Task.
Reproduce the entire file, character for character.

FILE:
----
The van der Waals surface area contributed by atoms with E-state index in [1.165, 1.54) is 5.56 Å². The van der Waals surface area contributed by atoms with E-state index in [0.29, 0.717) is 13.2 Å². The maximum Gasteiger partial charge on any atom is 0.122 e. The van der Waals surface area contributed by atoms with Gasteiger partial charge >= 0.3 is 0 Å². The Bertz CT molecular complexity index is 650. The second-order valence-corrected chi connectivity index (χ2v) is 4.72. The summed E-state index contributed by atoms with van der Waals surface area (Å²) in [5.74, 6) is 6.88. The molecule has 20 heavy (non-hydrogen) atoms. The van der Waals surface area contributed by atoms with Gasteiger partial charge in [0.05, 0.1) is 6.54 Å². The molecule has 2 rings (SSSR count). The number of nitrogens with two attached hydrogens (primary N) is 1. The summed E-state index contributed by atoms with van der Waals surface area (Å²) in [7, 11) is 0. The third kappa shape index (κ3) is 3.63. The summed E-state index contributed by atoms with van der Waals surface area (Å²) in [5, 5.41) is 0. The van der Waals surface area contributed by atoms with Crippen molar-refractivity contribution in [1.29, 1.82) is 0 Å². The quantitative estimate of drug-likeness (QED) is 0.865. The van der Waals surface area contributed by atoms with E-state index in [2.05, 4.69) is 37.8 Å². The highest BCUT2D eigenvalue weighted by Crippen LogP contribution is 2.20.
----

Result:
The van der Waals surface area contributed by atoms with E-state index in [1.165, 1.54) is 5.56 Å². The van der Waals surface area contributed by atoms with E-state index in [0.29, 0.717) is 13.2 Å². The maximum Gasteiger partial charge on any atom is 0.122 e. The van der Waals surface area contributed by atoms with Gasteiger partial charge >= 0.3 is 0 Å². The Bertz CT molecular complexity index is 650. The second-order valence-corrected chi connectivity index (χ2v) is 4.72. The summed E-state index contributed by atoms with van der Waals surface area (Å²) in [5.74, 6) is 6.88. The molecule has 20 heavy (non-hydrogen) atoms. The van der Waals surface area contributed by atoms with Gasteiger partial charge in [0.05, 0.1) is 6.54 Å². The molecule has 2 rings (SSSR count). The number of nitrogens with two attached hydrogens (primary N) is 1. The summed E-state index contributed by atoms with van der Waals surface area (Å²) in [7, 11) is 0. The third kappa shape index (κ3) is 3.63. The summed E-state index contributed by atoms with van der Waals surface area (Å²) in [5, 5.41) is 0. The van der Waals surface area contributed by atoms with Crippen molar-refractivity contribution in [1.29, 1.82) is 0 Å². The quantitative estimate of drug-likeness (QED) is 0.865. The van der Waals surface area contributed by atoms with E-state index in [2.05, 4.69) is 37.8 Å². The highest BCUT2D eigenvalue weighted by Crippen LogP contribution is 2.20.